Reaching the finish line of the Detroit Free Press/Flagstar marathon a few years back, David Curtis still had enough breath left to secure a consulting contract. The deal proved fortuitous. Three years ago, Curtis and two partners acquired the company, Residential Home Health (RHH), and have since propelled it to nearly triple-digit growth.
At the time of the purchase, RHH had 40 employees who provided home-health-care services to some 200 patients. Today, the company has 400 employees who provide care to more than 2,000 patients suffering from arthritis, diabetes, dementia, and other ailments. The home visits improve the quality of life of patients while holding down hospital expenses, which can run up to $30,000 a week.
To improve its fortunes, RHH, based in Madison Heights, has leveraged both technology and brand identity. Each of its resident nurses is equipped with GPS tracking equipment, so that if a patient needs a nurse quickly, the central office can dispatch the closest personnel. In turn, a remote monitoring system set up in homes allows patients or their care providers to measure such vital signs as blood pressure, pulse, or glucose levels on a daily basis. The $2,500 system can examine blood samples, as well, limiting the need for lab visits.
“Technology has really contributed to our growth,” says Curtis, president of RHH. “We utilize electronic medical records and daily vital-sign readings so that a patient’s doctor is aware of everything that’s going on. We’re really an extension of the hospital.”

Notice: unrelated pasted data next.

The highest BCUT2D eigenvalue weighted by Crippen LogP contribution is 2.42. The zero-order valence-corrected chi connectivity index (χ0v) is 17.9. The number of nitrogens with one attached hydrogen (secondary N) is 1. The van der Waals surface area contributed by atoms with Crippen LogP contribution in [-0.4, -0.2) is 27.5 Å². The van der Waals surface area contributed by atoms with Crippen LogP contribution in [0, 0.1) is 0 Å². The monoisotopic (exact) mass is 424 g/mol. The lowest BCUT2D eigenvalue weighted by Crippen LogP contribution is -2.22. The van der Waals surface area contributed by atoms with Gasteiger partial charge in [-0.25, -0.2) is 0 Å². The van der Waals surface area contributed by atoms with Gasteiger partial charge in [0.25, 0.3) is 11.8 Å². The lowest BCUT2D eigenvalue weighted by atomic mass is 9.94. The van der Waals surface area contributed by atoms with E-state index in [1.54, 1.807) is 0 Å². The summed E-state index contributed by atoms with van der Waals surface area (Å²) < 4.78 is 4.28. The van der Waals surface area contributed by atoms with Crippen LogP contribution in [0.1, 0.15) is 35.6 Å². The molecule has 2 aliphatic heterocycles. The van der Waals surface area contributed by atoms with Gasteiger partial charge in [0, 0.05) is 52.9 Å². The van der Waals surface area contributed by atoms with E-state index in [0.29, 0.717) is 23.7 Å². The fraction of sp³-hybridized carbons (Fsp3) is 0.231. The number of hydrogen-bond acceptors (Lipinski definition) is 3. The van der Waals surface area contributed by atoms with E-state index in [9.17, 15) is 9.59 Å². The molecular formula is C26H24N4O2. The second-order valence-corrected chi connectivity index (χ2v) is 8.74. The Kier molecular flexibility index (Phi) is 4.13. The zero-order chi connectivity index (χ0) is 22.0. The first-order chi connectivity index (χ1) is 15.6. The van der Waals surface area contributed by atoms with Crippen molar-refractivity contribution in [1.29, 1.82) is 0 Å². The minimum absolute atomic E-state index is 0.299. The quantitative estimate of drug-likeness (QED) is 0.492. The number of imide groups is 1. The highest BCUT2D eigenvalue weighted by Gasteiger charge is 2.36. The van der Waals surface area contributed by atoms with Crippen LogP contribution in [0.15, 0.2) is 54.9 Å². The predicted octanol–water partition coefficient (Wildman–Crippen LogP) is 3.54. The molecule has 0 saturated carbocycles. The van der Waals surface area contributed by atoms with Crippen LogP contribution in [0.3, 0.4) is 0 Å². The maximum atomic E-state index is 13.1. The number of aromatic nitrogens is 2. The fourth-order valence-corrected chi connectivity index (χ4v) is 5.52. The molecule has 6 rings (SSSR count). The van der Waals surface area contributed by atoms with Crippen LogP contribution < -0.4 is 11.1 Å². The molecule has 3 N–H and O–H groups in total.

Plus, Curtis and his partners, chairman and CEO Mike Lewis and managing partner Joe Mooney, have a flair for brand identity. The company has a fleet of 200 Chevrolet HHRs that staff members use to make house calls from lower Michigan to northern Ohio. The owners also routinely host open houses at area facilities like the Townsend Hotel and MGM Grand Detroit to retain, attract, and reward clients and employees.
Riding the wave of aging baby boomers, the $57-billion home-health-care industry has enjoyed a 10.4 percent compound annual growth rate since 2001, according to a 2008 report from Beringea, a health-care-focused investment-banking firm in Farmington Hills. There are approximately 9,200 home-health-care agencies in the United States, up from 7,000 such firms in 2002.